So there's some of the things I think I do well with gifted education. I'm sure there will be much much more to talk about on this subject!


Saturday, June 13, 2009

More about Grammar and Punctuation!

Who would have thought punctuation and grammar could be so interesting?

I finally found a link to the wonderful Grammar Book I've been using. As always, take the ideas and twist them for your own purpose and your own classroom - but the ideas here are wonderful. The book is called Awesome Hands-on Activities for Teaching Grammar by Susan Van Zile.

With Kung Fu Punctuation (or Punctuation Kung Fu), I was unfortunately unable to find any video of it being taught on the BBC program The Unteachables. I was able to find this article - Punching Home the Art of Punctuation - written by the teacher in question Phil Beadle, in which he describes Kung Fu Punctuation, as well as other grammar activities. In our case, the students and I listed the punctuation marks first, and then decided what actions we'd give them. In this way, we had our own ownership of the activity.

Tuesday, June 9, 2009

Things I'm doing well: Grammar and Punctuation

At the moment, I'm taking a bit of time to reflect on where I want to improve and what I'm doing well. You can find the master list of reflections here.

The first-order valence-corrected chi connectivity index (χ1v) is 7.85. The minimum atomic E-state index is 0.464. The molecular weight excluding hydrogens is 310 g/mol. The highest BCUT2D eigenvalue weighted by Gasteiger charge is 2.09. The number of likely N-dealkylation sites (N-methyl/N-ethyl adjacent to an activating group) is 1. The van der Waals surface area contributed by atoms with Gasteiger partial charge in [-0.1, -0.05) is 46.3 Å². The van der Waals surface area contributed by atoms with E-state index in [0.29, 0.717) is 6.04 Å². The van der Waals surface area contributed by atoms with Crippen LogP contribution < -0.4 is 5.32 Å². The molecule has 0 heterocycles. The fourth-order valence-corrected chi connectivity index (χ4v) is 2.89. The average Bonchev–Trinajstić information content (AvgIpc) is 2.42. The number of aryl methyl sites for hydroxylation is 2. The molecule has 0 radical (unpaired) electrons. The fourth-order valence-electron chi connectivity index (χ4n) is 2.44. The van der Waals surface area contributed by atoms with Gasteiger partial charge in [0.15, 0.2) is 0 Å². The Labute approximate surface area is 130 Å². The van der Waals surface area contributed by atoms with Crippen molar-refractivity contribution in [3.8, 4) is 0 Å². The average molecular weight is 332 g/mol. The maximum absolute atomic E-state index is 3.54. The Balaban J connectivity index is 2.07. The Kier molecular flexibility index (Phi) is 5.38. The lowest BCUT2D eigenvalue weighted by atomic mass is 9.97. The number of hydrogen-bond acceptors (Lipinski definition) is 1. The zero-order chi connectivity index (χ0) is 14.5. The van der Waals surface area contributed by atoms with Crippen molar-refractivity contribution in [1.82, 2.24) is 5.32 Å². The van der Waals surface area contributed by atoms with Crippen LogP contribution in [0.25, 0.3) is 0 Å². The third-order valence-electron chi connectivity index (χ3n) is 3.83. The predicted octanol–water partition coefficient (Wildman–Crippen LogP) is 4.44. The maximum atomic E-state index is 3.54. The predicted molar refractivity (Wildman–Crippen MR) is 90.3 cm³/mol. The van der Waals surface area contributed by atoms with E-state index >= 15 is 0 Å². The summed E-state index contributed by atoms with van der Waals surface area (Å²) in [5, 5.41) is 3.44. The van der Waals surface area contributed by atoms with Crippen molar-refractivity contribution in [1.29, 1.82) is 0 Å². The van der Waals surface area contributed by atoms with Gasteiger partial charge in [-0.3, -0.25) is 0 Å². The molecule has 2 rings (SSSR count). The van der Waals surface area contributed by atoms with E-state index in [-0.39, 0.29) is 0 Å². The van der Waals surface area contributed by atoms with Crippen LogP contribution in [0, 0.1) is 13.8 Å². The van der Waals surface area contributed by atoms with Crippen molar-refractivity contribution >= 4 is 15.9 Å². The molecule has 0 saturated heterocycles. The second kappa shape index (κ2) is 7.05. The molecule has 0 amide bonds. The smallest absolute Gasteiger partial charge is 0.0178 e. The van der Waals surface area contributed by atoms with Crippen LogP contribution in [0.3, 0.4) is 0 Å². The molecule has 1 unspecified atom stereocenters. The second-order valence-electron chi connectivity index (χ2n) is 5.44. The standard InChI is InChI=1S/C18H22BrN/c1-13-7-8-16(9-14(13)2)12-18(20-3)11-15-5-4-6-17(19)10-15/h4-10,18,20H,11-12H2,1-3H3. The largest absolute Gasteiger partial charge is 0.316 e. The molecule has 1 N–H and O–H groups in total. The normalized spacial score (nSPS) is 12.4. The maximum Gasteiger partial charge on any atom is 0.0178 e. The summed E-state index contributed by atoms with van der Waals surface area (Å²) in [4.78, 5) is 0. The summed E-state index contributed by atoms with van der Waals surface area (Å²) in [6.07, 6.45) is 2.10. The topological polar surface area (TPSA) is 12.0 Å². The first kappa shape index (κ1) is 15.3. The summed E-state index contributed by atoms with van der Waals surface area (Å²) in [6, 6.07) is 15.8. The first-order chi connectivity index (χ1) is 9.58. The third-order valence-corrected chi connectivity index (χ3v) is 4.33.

Grammar and Punctuation

It's been a bit of a break with running around at school and trying to rug up against the cold. But I'm back again, this time with a look at grammar and punctuation.

To be honest, I'm a little surprised that I am teaching this well. I was a student who was never taught more than a noun, verb and adjective (Stephen King taught me about adverbs) and basic punctuation. Yet, as I hold more onto the idea that we must write for our readers, I have realised how important that knowledge of grammar and punctuation is. So I've taught myself.

(Hear that Qld government. Teachers can find their own weak points and correct them. We don't need the professional development which you think we need to be shoved down our throats . . .)

The best tool we've found for punctuation is a kinesthetic tool - Kung Fu Grammar. Basically the student and I listed all the punctuation we could think of. Then as we used them, we made 'kung fu' actions which matched (favourites include the full stop - a flat palm pushed forward - and the quotation mark - stand on one leg and wiggle your fingers above your head). We use these when we look at sentences and how they should be puctuated. Somehow the physical movement means that students remember the rules of puctuation. Furthermore, we're using the punctuation vocabulary. And it's fun.